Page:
Noting someone named Francis Wilkinson agrees with Dr. Johnson does not raise the former to the latter. Earlier in March he wrote in The Week magazine more than 800 words what the good doctor accomplished in 10. I see Wilkinson’s point, and even though it is wrong, Continue reading

Charette Baby

The City of Fayetteville invites all of the public to participate in the Fayetteville Forward Summit. The summit will run from March 31 through April 4, 2009, and consists of a two day collaborative process.”

This email is being distributed, chain-mail like, to every civic group and church group (it even was sent to my synagogue, probably the latter category for them). I was trying to move the five days listed into the two days promised and got stymied. Checking the official Web site for Fayetteville Forward just made me more confused. Day One is three days long. Day Two therefore must be two days long. They may overlap.

Let’s all take time to study the schedule. When read a third time it makes sense. If you have time to comb through the bureaucratese — “the FF summit seeks to build on and connect previous work including City Plan 2025, the Eva Klein study, UACDC Light Continue reading

Irish-style Soda Bread

Traditional Irish soda bread consists just of flour, buttermilk, salt and baking soda. Americans added sugar, raisins and sometimes caraway seed. Soda bread gets stale in a day and crumbles when you try to slice it. The New York Times in March 2007 discussed this here , with an improved recipe here, which makes a single loaf of skillet-baked bread. It’s light on the oil and isn’t too sweet, either.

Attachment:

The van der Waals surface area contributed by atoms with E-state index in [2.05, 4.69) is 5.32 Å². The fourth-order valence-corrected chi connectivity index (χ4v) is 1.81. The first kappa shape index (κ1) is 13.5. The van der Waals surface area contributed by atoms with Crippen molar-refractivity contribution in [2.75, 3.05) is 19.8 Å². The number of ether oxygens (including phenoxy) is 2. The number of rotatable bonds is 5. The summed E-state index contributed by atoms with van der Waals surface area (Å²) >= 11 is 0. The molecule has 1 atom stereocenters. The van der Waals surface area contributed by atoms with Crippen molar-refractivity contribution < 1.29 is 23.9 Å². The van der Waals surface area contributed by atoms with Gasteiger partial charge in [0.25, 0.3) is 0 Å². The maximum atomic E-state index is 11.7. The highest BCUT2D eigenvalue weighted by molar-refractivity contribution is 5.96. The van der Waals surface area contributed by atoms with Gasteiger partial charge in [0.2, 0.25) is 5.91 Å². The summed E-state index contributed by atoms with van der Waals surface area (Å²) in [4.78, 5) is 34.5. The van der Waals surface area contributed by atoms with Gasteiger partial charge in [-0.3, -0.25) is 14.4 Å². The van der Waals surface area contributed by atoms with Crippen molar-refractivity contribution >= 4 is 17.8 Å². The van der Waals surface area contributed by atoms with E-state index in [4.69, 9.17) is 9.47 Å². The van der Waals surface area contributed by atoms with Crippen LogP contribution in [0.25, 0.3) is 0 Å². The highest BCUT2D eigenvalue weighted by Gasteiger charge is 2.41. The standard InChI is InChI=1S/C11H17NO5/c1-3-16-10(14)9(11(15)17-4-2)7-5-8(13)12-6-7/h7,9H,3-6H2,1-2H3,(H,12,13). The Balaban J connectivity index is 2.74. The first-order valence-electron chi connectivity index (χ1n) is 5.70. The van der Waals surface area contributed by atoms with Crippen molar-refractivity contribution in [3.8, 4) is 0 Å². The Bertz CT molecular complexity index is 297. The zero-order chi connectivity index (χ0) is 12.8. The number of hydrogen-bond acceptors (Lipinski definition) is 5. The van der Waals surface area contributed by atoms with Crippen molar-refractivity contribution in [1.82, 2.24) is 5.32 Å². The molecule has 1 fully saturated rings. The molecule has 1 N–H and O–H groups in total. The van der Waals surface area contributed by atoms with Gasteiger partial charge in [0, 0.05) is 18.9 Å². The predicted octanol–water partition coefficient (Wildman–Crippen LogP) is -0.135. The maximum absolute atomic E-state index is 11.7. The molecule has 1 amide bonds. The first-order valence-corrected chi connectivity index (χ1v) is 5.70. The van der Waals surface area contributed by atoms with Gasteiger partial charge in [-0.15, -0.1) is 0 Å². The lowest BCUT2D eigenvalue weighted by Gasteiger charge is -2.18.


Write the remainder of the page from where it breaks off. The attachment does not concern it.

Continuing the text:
It makes one pan. But if you’re making a mess, why not two loaves and take one to work? So below is my modification: Continue reading

Blog, Column Contest Ends Sunday

The 2009 deadline of a long-running column-writing contest, now open to bloggers, is less than a week away. Entries for the seven categories of the annual contest of the National Society of Newspaper Columnists need to have a postmark — or time-stamp — of Sunday, March 15.

Five of the categories are traditional: humor and general-interest columns published in either large or small newspapers, with the fifth being for items or “dot-dot-dot” columns. This year the NSNC has broadened the online column category to pieces published on any Web site, not just those of newspapers. Blogs have been added for the seventh category. Sample columns must have been published or posted in 2008. Rules and the entry form can be downloaded here.

Not the usual Brick, eh? I’m just giving a shout-out to folks who might be interested. As a matter of fact, I have submitted a blog and a online-column entry and fees for both. I know I’ll get beat, but I want to lose to the best, and that’s possible only with millions and millions of competitors. Come get me.